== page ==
A leading Swiss wave specialist has warned that predicting the effects of giant waves, such as the Indian Ocean tsunami, will remain difficult.This content was published on January 13, 2005 - 10:33
Willi Hager says not just earthquakes but also volcanoes and landslides can trigger tsunami, and even Switzerland could be at risk.
The best way of avoiding huge death tolls in the future will be to educate and provide shelters for people, argues Hager.
The head of hydraulic research at the Federal Institute of Technology in Zurich says that the effects of the earthquake off Sumatra on December 26 could not have been foreseen.
“We simply cannot tell how big the waves generated by a tremor will be,” he told swissinfo.
“What we do know is that when there is an earthquake in or by the sea there will almost always be waves, something a lot of people failed to understand a few weeks ago.”
Hager says that it is impossible to come up with a precise experimental or numerical model of a tsunami’s behaviour. He adds that factors such as scale or coastline variations make any prediction difficult.
Education and shelter
Many experts are now calling for a tsunami early-warning system in the Indian Ocean region to avoid a repeat of last month’s disaster.
Hager agrees that such a system would be a step in the right direction, but says that there are other ways of mitigating the effects of killer waves.
“We should educate children in coastal regions about the dangers of tsunamis to start with,” he said. ” People have to realise that an earthquake might do some damage, but that huge waves may be on the way in a short time.”
The Swiss researcher adds that the tourism industry could help protect people, especially the local population, by offering shelter in zones that could be affected by tsunami.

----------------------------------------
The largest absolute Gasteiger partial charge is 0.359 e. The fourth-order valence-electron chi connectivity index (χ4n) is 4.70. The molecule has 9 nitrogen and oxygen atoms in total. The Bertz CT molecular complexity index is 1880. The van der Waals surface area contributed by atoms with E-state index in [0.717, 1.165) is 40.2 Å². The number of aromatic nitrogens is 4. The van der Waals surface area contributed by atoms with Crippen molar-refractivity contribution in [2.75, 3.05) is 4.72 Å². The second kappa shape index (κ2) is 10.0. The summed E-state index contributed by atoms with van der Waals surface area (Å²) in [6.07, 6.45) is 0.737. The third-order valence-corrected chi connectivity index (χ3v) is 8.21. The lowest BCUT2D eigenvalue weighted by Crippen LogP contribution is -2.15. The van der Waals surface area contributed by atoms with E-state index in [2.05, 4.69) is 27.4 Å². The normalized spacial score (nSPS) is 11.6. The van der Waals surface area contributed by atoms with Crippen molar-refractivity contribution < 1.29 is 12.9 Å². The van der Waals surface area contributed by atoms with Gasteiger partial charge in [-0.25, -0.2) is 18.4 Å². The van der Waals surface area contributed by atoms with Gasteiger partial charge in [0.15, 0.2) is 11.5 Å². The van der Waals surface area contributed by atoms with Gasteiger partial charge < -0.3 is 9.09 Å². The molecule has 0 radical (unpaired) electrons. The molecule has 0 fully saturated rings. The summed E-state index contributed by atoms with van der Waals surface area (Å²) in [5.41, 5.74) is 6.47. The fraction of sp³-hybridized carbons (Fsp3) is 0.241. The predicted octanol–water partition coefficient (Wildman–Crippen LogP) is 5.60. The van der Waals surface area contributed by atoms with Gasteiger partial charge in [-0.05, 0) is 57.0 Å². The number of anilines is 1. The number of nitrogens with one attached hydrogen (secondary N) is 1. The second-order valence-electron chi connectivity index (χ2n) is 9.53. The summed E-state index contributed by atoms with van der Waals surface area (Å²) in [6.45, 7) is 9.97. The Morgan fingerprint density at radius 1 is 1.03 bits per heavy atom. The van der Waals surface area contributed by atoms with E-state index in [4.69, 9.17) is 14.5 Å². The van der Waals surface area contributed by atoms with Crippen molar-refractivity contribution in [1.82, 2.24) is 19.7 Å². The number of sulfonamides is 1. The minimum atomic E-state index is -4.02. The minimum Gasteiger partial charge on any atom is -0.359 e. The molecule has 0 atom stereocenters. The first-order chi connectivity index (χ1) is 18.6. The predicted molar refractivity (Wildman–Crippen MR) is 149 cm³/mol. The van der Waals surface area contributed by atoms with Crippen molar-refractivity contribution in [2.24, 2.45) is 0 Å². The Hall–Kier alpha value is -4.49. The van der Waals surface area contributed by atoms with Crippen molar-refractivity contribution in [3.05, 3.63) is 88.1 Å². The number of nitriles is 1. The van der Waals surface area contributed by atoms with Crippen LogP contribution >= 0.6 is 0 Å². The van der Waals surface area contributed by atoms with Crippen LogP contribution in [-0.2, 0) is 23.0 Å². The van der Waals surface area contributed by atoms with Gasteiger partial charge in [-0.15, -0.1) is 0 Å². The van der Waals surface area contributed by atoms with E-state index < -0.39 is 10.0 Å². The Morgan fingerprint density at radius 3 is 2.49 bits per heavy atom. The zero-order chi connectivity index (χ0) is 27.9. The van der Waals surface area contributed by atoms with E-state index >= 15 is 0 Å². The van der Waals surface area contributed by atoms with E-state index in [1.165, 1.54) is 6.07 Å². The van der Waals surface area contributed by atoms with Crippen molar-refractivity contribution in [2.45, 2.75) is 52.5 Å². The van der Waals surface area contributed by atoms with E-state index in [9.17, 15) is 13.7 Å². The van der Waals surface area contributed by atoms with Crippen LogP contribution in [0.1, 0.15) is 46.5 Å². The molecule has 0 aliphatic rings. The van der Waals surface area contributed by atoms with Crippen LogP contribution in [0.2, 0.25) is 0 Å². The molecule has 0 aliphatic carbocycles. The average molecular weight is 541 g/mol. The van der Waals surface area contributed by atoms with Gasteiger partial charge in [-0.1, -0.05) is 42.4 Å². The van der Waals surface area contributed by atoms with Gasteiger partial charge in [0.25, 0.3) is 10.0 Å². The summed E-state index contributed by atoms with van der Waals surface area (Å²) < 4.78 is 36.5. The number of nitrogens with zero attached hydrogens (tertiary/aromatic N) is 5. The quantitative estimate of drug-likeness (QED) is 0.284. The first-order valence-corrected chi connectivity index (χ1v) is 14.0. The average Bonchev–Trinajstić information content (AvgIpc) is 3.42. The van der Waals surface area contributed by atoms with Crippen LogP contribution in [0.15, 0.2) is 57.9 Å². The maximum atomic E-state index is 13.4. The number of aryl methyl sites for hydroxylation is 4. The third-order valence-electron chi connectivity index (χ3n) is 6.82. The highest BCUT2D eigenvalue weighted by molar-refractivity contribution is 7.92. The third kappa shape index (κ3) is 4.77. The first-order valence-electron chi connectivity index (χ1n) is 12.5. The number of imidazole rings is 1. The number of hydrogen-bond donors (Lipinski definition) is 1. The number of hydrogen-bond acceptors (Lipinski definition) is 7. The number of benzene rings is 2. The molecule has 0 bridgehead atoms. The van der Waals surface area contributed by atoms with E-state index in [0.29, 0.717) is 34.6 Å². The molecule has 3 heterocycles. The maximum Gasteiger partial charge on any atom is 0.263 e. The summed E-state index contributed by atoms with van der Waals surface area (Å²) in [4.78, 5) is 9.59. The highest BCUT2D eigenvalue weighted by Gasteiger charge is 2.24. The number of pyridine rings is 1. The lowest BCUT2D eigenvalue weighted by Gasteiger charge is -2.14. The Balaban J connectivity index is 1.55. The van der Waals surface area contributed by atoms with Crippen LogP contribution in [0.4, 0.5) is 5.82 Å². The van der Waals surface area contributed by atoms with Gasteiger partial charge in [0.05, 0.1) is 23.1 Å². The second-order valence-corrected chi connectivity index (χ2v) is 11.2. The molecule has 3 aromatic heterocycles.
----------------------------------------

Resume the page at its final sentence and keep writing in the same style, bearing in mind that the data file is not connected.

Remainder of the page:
“This could be hotels along the shoreline with a high standard of construction that would make them earthquake- and tsunami-proof,” he said. “People should be able to seek refuge on the upper floors of these establishments.”
Hager says that although tsunami lose much of their height when they hit the shore, they still retain the capacity to cause huge damage. “This is why people have to put themselves out of reach if they can,” he added.
Besides earthquakes, there are two other ways of generating huge waves: volcanic explosions and landslides.
While undersea tremors and volcanoes can be ruled out in Switzerland, an avalanche or a rockfall in the wrong place could generate a giant wave.
“There are many large water bodies here, especially dam reservoirs, where large landslides or avalanches can have an impact,” said Hager.
While this has never happened in the Swiss Alps, an underwater earthquake in Lake Lucerne 400 years ago triggered huge waves which left the city of Lucerne under water. And nearly 40 years ago, a huge landslide into an Italian dam reservoir created a wave that killed around 2,500 people.
Hager’s research focuses on these so-called impulse waves and how to mitigate their effects. His team recently studied the effects of a landslide at Alaska’s Lituya Bay in 1958.
The wave generated was so big that it ran over 500 metres up a hill on the other side of the fjord, removing trees and soil along the way. Fortunately, the region is uninhabited and only two boaters were killed.
The Swiss scientists were able to simulate the landslide in one of the world’s best test tanks, with results remarkably similar to observations carried out in Alaska.
While a tsunami is less likely in Switzerland, even cities like Zurich could end up being flooded.
“The Sihlsee dam near Einsiedeln, which was designed in the 1930s, could release a large wave towards the city,” Hager told swissinfo.
“Any damage would probably occur around the main station, but most of the buildings are strong enough to resist any such wave.”
The wave specialist adds that the chances of somebody losing their life in such a case is low.
“Most people don’t realise we test our flood alarms twice a year, and even if something did happen, there should be enough time to get out of harm’s way.”
swissinfo, Scott Capper
Tsunamis are formed by a displacement of water by a landslide, volcanic eruption or earthquake.
The December 26, 2004 tsunami was caused by an earthquake along the boundary between two tectonic plates.
Tsunamis can travel at up to 965 km per hour at the deepest point of the water, but slow to 48 to 64 km per hour as they near the shore.
The energy of the wave's speed is then transferred to height and sheer force.
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